[dcdev] ADC already obsolete?
Gustaf Räntilä <[email protected]>
2005-02-11 2:27
<[email protected]>

While reading planet gnome, I saw an interesting article about peer to peer communication behind NATs. As I believe it's what's being used for games and applications such as Skype. The technique is easy but comes with a drastic drawback - it works only for UDP (as far as I know). I know that I need not to tell anybody here about the wonderful features of TCP, but as I see it, most of these features can be mimicked on UDP. It all comes down to agreeing upon a strategy and policy for how to guarantee the arrival, uniqueness, and order of the packets. This should not require very many hours, and the use of hashes as we are familiar with now, might be helpful.

For those who don't know how p2p between two NAT:ed hosts works, here's an extract from the NAT RFC:
/NATs should not change the number of UDP ports used by a stream of packets./

And the idea is:
Let's say we have two NAT:ed peers, "P1" and "P2", and an ADC hub "H".
P1 wants to connect to P2, and sends a UDP packet to P2. This packet will be "dropped" at P2's NAT, but P1's NAT now automatically accepts incoming UDP packets from P2 from now on. P1 also sends a (adc-tcp) request to the hub, which tells P2 to send a UDP packet back to P1, the same way P1 did. Now P2's NAT accept UDP packets from P1, and this latter packet sent by P2 to P1 will be received. From now on, the UDP packets sent between P1 and P2 will be received, as long as their NAT's don't mess around too much (this is not a _completely_ safe method, but is being widely used by many protocols if I've understood it correctly).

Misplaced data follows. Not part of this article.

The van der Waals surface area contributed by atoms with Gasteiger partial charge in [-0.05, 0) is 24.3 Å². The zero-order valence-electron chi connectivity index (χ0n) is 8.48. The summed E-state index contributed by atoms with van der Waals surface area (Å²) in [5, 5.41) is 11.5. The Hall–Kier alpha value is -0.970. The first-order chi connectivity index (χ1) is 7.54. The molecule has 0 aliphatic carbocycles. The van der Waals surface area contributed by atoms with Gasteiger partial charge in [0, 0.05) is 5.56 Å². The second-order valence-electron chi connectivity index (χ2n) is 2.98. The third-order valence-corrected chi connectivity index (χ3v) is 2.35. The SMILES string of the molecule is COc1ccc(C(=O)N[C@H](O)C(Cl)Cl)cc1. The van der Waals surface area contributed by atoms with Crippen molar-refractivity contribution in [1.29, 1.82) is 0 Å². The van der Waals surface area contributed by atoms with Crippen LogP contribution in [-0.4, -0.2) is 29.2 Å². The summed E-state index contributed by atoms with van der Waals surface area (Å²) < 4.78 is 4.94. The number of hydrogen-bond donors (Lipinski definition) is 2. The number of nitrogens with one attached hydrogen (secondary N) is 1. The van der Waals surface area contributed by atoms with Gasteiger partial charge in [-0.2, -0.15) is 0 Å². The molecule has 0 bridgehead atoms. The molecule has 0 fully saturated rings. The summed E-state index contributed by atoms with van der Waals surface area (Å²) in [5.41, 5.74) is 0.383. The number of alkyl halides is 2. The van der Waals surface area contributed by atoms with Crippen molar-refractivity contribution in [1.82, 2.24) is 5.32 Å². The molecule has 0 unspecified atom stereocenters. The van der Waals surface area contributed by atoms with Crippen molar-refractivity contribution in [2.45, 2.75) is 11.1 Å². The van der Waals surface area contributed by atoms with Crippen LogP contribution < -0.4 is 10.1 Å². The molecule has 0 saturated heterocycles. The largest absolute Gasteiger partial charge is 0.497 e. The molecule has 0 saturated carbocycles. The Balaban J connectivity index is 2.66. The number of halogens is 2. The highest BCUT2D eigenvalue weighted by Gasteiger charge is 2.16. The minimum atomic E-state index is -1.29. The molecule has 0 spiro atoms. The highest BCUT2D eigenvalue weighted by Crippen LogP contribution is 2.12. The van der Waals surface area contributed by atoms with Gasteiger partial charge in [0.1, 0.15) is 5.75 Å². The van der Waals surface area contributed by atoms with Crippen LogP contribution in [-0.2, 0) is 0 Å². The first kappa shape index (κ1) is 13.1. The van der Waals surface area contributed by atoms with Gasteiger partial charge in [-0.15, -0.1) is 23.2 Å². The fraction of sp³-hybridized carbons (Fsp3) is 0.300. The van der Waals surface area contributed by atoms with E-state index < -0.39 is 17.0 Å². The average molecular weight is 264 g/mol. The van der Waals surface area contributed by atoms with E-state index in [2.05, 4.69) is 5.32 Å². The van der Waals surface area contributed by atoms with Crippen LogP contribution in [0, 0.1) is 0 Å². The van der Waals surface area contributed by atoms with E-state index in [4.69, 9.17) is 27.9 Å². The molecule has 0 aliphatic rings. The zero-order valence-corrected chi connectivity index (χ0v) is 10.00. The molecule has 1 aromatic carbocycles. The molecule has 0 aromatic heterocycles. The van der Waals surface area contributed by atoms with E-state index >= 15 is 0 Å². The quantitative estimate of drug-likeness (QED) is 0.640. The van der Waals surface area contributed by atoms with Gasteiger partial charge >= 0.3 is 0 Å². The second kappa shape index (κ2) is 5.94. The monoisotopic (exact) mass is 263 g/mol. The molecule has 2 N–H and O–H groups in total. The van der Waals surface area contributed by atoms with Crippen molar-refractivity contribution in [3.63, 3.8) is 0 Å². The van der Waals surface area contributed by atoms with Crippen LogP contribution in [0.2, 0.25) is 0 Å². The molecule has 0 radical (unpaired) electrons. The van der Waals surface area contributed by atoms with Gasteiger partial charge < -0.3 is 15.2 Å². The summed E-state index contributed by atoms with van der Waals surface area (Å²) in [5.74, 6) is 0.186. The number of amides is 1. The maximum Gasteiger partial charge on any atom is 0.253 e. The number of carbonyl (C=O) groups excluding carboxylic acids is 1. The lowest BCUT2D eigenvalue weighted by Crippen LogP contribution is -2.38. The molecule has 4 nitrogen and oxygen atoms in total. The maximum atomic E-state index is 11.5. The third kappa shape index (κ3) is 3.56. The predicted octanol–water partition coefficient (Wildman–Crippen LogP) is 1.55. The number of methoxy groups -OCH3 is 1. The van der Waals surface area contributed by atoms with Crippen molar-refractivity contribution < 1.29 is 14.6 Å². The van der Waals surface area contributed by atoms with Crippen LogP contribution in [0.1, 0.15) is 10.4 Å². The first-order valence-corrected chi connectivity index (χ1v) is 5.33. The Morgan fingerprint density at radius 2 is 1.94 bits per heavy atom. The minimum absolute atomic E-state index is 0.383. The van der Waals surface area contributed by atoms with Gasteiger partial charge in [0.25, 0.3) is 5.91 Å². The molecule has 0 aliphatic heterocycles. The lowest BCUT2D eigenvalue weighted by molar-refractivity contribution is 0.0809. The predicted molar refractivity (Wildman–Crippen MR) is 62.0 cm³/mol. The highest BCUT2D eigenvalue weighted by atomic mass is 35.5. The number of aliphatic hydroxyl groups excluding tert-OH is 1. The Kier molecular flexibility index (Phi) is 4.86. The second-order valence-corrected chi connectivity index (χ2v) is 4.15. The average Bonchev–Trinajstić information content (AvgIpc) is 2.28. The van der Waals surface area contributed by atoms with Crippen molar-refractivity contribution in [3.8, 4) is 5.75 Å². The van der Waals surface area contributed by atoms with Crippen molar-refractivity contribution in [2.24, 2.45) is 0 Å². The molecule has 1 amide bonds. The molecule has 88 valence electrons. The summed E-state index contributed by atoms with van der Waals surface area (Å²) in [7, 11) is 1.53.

Connections between two NAT:ed peers is a requirement for a protocol like ADC to not be obsolete upon its release, since this is the way to go, for today's protocols.
What this will require from us is a layer above the UDP which gives us what TCP already has given us, as well as a new protocol message (besides CTM and RCM).

I just wanted to raise this as a topic, wondering if anyone else is interested in it. I simply like the idea of anyone being able to connect to anyone else.